18th century

In the first half of the 18th century, the justacorps altered in appearance. The garment's opening remained at center front, however the buttons only extended to the waist area, allowing extra room for the extension of a fuller skirt. The cuffs became tighter and no longer folded back, and pockets were functional, located at a more accessible, hip-level region. The opening of the justacorps was rounded towards the mid chest, and flared away from the body.[2]

In the second half of the 18th century, the justacorps skirt decreased in fullness, becoming narrower. A straight edge, similar to 17th-century-style openings, replaced the rounded opening of the coat, and sleeves reverted to a deep, turned back cuff. Textiles for the justacorps varied by use. Durable fabrics, like wool, were used in ordinary, everyday situations, and typically had less ornamentation compared to ones worn in elegant, formal settings. These coats were made of ornate fabrics like silk and brocade, and decorated with elaborate embroidery and lace.[2]

The justacorps should be distinguished as different from the frock coat, which was less ornate, differed in cut and silhouette, and not worn popularly until the late 18th century.

See also



  1. ^ "justaucorps". Unabridged (Online). n.d. Retrieved 10 October 2020.
  2. ^ a b c Tortora, Phyllis G. (2010). Survey of Historic Costume. New York: Fairchild Book.
  3. ^ Heather Vaughan Lee, José Blanco F., Mary Doering, Patricia Kay Hunt-Hurst (2015). Clothing and Fashion [4 Volumes]. Bloomsbury Publishing. ISBN 9798216062158.((cite book)): CS1 maint: multiple names: authors list (link)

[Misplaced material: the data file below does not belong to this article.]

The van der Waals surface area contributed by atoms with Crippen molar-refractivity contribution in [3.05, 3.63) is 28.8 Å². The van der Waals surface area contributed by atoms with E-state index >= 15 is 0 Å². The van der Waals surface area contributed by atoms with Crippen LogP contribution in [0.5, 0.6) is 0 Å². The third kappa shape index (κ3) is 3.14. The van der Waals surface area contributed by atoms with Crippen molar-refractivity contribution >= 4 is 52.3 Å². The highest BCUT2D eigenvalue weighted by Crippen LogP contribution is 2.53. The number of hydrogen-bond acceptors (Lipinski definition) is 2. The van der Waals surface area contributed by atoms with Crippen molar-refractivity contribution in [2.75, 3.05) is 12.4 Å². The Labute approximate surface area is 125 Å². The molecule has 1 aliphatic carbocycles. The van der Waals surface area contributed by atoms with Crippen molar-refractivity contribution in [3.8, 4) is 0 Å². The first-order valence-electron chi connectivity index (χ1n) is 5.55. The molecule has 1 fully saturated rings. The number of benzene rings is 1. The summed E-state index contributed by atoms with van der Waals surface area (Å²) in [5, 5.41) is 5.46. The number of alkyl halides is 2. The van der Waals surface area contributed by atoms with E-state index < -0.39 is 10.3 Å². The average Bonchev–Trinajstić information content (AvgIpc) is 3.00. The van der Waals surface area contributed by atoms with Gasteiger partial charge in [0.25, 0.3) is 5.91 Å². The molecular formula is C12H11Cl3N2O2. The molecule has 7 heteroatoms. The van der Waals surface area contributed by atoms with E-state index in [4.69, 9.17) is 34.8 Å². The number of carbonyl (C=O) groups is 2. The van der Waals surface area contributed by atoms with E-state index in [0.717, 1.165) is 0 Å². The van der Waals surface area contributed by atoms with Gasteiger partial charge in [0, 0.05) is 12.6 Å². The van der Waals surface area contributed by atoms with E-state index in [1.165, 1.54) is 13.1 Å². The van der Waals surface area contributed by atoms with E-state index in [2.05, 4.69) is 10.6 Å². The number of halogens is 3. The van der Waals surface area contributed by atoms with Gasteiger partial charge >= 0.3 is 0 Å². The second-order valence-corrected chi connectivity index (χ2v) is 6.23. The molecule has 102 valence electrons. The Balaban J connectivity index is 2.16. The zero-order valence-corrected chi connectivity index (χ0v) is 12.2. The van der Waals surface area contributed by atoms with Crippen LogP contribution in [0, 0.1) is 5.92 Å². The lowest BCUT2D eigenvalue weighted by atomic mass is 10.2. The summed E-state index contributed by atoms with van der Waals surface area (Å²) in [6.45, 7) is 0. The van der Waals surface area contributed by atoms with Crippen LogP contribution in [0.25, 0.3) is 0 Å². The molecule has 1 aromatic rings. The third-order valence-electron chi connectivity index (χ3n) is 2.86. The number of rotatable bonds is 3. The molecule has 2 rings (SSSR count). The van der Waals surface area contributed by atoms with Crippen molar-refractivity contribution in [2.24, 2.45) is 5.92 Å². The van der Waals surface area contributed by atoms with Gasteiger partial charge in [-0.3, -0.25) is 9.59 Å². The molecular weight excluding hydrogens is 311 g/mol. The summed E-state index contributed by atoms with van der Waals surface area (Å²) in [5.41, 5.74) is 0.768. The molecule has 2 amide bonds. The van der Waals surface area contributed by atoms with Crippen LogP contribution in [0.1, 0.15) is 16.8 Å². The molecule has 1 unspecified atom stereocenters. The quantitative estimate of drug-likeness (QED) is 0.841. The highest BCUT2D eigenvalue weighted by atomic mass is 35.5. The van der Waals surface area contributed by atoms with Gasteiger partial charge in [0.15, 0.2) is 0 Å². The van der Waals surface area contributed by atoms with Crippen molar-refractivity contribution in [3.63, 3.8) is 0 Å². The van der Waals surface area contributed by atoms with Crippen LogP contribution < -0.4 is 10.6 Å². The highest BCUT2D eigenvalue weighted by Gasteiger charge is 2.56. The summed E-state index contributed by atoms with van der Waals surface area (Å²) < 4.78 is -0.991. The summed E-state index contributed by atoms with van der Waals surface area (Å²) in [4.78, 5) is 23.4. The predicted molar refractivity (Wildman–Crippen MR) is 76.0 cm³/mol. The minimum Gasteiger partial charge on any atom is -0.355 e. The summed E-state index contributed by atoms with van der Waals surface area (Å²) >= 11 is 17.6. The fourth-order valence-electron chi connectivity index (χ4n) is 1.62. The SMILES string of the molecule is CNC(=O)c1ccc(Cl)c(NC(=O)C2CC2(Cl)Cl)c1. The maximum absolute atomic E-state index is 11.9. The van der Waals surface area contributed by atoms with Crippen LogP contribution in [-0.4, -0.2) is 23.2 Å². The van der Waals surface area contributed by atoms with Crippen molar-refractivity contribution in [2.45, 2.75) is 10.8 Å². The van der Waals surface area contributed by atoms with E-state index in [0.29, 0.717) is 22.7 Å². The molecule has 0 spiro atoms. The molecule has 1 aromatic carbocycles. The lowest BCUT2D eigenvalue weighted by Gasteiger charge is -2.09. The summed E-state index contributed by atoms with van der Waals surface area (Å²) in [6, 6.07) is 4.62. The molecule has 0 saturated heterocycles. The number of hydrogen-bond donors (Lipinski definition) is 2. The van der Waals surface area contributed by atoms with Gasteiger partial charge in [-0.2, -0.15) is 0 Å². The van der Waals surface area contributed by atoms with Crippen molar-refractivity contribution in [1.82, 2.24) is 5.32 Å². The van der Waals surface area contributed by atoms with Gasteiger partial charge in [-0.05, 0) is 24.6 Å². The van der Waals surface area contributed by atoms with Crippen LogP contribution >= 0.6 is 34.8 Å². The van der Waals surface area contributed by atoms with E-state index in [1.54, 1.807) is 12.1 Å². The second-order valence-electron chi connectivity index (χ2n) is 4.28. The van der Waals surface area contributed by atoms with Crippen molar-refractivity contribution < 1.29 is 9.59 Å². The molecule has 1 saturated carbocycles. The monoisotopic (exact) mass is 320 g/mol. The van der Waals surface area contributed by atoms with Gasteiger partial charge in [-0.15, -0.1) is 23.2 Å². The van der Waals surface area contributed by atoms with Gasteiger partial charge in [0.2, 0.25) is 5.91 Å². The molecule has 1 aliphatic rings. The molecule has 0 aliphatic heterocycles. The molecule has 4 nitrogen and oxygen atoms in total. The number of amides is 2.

4. ^ Back, Francis (1998). "Un justaucorps du règne de Louis XIV". Cap-aux-Diamants: La revue d'histoire du Québec (in French) (55): 54–55. ISSN 0829-7983.
  5. ^ Carl Kohler (1930). A History of Costume. hst. G. Howard Watt.
  6. ^ Susan Mokhberi (2019). The Persian Mirror: French Reflections of the Safavid Empire from the Seventeenth to Early-Eighteenth Centuries. Oxford University Press. pp. 105–106, 132. ISBN 9780190884796.
  7. ^ Giovanna Motta (2018). Fashion through History: Costumes, Symbols, Communication (Volume II), Volume 2. Cambridge Scholars Publishing. pp. 39–40. ISBN 9781527511965.
  8. ^ Tony Claydon, Charles-Édouard Levillain (2016). Louis XIV Outside In: Images of the Sun King Beyond France, 1661-1715. Routledge. pp. 64–68. ISBN 9781317103240.
  9. ^ a b Condra, Jill (2008). The Greenwood Encyclopedia of Clothing Throughout World History: 1501-1800. Greenwood Publishing Group.
  10. ^ Ribeiro, Aileen (2005). Fashion and Fiction: Dress in Art and Literature in Stuart England. Yale.